How Technology Can Support Senior Exercise and Physical Activity
Exercise plays a key role in health and wellness for all populations, but it’s particularly important for seniors to find ways to stay active. In addition to general best practices, senior care communities can also use technology to help promote exercise and physical activity.
The Value of Encouraging Exercise
Exercise can have many important effects on senior health and wellness. Jim Dan, MD, geriatric clinical advisor and member of the Senior Helpers Board of Directors, explains that regular aerobic activity – an activity that increases the heart and respiratory rate – is incredibly important for senior physical and mental wellbeing.
Activities like walking, cycling, and swimming are all examples of aerobic activities. “Gardening, stretching exercises, and other recreational activities can be aerobic as well,” he explains. “All of these activities engage the mind and help keep seniors alert and sharp, while also helping to improve conditioning, strength, and mobility.”
Melinda Hughes, founder of The Strength Shoppe, explains that while exercise is highly valuable for seniors, there are challenges to implementing it in senior care settings. “The staff of a senior care facility may not be qualified to oversee fitness, especially senior physical fitness,” she explains. “Improper physical fitness can easily result in injury, which, in addition to the pain and suffering experienced by the senior, could cost both the senior and the facility a significant amount of money and/or resources.”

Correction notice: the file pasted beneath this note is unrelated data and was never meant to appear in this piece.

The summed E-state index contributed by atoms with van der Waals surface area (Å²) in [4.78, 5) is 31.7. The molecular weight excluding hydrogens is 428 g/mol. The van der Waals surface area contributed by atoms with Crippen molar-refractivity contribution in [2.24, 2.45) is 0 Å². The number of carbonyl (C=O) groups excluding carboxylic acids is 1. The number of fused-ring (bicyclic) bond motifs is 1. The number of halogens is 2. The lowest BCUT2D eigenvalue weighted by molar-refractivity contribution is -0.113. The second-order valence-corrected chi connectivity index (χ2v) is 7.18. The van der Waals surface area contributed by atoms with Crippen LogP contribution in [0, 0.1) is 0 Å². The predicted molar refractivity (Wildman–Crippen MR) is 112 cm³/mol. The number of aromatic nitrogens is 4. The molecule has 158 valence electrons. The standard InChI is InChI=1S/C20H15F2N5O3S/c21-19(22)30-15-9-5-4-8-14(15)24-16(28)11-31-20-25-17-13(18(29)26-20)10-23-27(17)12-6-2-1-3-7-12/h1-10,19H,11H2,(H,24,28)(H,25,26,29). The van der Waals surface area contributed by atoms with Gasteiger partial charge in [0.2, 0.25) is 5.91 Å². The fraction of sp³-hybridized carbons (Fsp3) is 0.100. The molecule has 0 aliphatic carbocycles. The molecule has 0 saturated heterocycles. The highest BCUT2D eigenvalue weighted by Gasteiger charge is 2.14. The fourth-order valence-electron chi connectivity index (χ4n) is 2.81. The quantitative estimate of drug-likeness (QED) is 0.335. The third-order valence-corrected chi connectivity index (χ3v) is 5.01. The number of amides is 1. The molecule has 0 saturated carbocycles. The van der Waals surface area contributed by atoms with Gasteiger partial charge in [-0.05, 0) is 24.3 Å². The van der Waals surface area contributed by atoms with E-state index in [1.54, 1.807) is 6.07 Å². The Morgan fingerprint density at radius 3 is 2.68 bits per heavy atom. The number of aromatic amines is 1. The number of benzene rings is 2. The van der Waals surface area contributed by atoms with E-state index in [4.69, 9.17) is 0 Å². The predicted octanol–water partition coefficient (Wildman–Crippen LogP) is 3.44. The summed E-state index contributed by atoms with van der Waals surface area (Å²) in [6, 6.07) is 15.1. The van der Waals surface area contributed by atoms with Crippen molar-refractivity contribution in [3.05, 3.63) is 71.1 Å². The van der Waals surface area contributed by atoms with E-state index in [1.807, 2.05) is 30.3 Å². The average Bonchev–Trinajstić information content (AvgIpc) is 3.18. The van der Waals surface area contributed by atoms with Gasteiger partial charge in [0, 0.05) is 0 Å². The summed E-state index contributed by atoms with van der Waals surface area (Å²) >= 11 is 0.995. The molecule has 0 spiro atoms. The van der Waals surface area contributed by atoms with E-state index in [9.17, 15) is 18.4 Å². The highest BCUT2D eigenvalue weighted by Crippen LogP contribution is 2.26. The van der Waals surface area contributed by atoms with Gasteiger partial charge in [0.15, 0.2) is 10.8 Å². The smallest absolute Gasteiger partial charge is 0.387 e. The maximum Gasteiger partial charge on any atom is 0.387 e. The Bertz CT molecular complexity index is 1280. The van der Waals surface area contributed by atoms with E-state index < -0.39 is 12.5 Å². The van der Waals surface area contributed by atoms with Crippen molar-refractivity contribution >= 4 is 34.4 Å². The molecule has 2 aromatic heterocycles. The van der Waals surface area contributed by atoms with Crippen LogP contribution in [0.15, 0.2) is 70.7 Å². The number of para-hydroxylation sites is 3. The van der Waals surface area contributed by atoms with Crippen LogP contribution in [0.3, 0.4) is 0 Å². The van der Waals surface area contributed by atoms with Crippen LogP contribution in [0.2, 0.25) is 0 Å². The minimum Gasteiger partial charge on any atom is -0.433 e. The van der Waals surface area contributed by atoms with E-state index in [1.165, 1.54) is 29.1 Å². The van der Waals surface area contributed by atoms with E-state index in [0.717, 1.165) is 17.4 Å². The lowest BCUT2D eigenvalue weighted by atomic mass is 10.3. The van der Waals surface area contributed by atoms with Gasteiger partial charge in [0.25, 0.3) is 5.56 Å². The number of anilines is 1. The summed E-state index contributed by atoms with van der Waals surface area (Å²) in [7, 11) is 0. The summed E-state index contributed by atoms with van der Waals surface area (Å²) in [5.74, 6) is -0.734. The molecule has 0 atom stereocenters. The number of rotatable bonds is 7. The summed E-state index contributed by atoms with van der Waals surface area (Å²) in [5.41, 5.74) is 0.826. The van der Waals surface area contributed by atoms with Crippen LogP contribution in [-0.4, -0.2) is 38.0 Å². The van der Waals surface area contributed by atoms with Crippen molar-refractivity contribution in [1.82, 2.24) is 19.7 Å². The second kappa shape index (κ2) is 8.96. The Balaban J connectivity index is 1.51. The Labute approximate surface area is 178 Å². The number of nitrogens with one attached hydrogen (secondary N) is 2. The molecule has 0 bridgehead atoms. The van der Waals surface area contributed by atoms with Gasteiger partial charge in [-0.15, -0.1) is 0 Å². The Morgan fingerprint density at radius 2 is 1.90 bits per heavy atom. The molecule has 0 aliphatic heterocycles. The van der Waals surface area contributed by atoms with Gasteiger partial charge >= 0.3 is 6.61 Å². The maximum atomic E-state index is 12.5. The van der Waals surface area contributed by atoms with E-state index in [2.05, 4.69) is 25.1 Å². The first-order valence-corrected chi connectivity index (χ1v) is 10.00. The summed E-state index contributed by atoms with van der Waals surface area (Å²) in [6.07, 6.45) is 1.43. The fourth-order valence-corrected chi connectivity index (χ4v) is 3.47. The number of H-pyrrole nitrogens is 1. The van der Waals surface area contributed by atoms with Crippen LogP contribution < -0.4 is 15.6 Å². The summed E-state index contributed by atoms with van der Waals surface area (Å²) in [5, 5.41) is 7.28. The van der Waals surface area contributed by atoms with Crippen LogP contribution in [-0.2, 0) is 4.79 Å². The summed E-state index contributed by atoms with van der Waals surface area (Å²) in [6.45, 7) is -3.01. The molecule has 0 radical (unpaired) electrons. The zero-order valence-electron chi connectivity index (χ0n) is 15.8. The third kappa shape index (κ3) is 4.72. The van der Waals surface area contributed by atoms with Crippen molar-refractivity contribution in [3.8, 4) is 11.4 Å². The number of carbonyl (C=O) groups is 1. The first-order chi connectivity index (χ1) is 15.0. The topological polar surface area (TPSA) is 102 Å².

Focusing on proper exercise techniques can help to avoid these injuries. Hughes notes that exercise should safely increase muscle strength and bone density, enhance balance, and improve cardiovascular health, which can in turn help to prevent injuries.
Exercise has several other important benefits. According to Cassandra Timmenga, a kinesiologist at Symmetrix Exercise & Rehab, physical activity can prolong functional independence in seniors. It promotes valuable social interaction, and also promotes healthy aging by limiting the development of chronic disease, which relates to better cognitive function.
Dr. Dan explains that when it comes to aerobic activity, striving for 150 minutes of moderate exercise per week or 75 minutes of vigorous exercise per week are a good rule of thumb. However, it’s important to do make a plan to do regular activity that is doctor-approved for the resident.
The Benefits of Using Technology
Hughes uses specialized MedX physical therapy machines, which she notes are safer for seniors. “The machines are designed to work with the strength curve of the muscle, so we can easily and thoroughly challenge the muscle, and the machines enhance safety by reducing the ability to sustain an injury by falling out of proper form and alignment.
Timmenga explains that seniors may benefit from using technology like stationary recumbent bikes, Wii Fit, and online video exercise classes. She notes that this technology is interactive and fun, and seniors can exercise without leaving their chair or the facility.
How to Best Introduce Technology to Support Exercise
While technology can be helpful in supporting exercise for seniors, Hughes cautions that it can carry risks, too. “Make sure someone qualified is supervising the exercise,” she advises. “Some of the latest forms of technology in exercise may be too dangerous for seniors, especially those who have never exercised and those who have serious medical conditions or injuries. Technology is not as important as proper supervision to ensure safety.”
Timmenga recommends that facilities start to incorporate new technology in small doses. “Purchase or rent technology and incorporate it into the weekly activities schedule to help residents get used to it,” she suggests. “Allot extra time for teaching residents how to use the technology. Be patient and don’t be scared to try something new!”
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